Diabolique: A European Vampire in Japan
On Diabolique, I review Nobuo Nakagawa’s LADY VAMPIRE.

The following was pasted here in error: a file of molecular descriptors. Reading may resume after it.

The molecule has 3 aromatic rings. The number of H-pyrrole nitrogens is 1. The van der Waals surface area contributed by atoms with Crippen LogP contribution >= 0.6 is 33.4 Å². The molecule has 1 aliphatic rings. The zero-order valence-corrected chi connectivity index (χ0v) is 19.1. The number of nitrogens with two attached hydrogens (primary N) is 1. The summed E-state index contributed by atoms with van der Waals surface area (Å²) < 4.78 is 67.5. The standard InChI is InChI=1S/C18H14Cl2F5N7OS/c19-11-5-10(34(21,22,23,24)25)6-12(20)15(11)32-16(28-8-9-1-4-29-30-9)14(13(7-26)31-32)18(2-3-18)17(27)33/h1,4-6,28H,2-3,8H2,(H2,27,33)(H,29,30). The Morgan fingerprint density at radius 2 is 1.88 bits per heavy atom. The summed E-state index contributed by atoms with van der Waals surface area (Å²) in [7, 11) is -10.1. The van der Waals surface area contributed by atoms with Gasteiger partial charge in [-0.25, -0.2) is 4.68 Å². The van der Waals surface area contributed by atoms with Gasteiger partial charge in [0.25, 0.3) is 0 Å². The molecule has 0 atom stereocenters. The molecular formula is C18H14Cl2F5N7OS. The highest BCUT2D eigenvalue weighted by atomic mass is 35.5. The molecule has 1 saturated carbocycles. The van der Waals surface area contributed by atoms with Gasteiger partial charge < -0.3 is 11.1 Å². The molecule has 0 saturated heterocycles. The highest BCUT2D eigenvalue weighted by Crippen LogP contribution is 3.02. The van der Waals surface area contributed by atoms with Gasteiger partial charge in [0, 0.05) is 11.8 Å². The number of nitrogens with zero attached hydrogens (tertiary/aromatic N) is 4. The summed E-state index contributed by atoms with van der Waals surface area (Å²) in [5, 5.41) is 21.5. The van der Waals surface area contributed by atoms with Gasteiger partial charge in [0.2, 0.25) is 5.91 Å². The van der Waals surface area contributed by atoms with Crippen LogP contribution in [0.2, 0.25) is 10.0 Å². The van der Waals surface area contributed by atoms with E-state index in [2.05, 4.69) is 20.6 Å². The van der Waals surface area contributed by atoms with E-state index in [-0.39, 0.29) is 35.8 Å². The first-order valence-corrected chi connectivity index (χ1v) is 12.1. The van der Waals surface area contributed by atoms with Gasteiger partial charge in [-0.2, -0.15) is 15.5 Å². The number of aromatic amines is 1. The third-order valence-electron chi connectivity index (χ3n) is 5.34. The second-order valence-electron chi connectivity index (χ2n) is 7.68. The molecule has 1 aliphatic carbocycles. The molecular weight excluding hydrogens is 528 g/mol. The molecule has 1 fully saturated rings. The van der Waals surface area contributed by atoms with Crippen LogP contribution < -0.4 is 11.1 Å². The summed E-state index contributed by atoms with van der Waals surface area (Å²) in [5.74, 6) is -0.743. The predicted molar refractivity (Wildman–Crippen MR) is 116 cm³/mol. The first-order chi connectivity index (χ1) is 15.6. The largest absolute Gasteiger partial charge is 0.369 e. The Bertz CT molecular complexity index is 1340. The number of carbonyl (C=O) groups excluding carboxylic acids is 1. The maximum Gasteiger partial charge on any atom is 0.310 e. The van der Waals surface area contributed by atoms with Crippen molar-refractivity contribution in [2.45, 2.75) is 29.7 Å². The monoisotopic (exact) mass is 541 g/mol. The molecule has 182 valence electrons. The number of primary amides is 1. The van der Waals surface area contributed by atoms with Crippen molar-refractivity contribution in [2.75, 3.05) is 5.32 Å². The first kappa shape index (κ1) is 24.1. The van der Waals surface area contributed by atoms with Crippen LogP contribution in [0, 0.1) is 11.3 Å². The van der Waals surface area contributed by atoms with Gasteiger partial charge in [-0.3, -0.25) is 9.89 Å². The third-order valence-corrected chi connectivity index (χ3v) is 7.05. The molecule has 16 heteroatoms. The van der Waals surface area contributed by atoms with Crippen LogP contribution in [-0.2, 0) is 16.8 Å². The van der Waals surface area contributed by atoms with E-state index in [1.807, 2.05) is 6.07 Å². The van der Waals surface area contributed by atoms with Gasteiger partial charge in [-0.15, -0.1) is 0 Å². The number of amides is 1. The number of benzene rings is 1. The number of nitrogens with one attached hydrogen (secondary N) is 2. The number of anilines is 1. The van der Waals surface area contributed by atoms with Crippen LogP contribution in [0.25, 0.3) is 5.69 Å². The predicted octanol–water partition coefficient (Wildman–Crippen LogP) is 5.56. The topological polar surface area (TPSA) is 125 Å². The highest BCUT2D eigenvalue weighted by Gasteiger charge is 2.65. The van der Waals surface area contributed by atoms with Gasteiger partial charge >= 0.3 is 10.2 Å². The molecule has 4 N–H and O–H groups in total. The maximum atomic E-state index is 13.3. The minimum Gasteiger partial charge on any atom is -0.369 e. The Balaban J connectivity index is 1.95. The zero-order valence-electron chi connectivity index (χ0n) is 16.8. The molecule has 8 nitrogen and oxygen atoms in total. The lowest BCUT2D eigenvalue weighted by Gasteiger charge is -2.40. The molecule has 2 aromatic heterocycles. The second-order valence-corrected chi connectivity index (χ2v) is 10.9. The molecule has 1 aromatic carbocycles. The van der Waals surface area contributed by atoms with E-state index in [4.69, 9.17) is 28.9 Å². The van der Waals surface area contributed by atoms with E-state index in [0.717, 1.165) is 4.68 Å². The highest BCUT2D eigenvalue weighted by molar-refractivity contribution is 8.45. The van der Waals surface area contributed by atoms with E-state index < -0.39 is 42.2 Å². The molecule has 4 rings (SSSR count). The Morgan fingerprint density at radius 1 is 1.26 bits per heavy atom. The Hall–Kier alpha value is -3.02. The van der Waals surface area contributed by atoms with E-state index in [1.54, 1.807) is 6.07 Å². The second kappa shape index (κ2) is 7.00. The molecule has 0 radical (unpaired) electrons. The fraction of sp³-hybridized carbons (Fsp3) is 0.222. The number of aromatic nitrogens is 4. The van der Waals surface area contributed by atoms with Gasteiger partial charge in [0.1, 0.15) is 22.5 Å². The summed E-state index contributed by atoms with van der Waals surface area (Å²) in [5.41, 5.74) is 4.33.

Whatever shortcomings Lady Vampire may have is not enough to counter its chaotic appeal. It may be less gory than Nobuo Nakagawa’s next two films, and big parts of it may make no sense, but it’s possessed of an enthusiastic willingness to be weird. Even at his most careless, Nobuo Nakagawa assembles an interesting film, and the pastiche of influences — he cribs an eerie scene of dead brides in suspended animation from Universal’s Black Cat (1932) and an old school transformation effect from Paramount’s Dr. Jekyll and Mr. Hyde (1931) — makes for a film that is as entertaining as it is schizophrenic.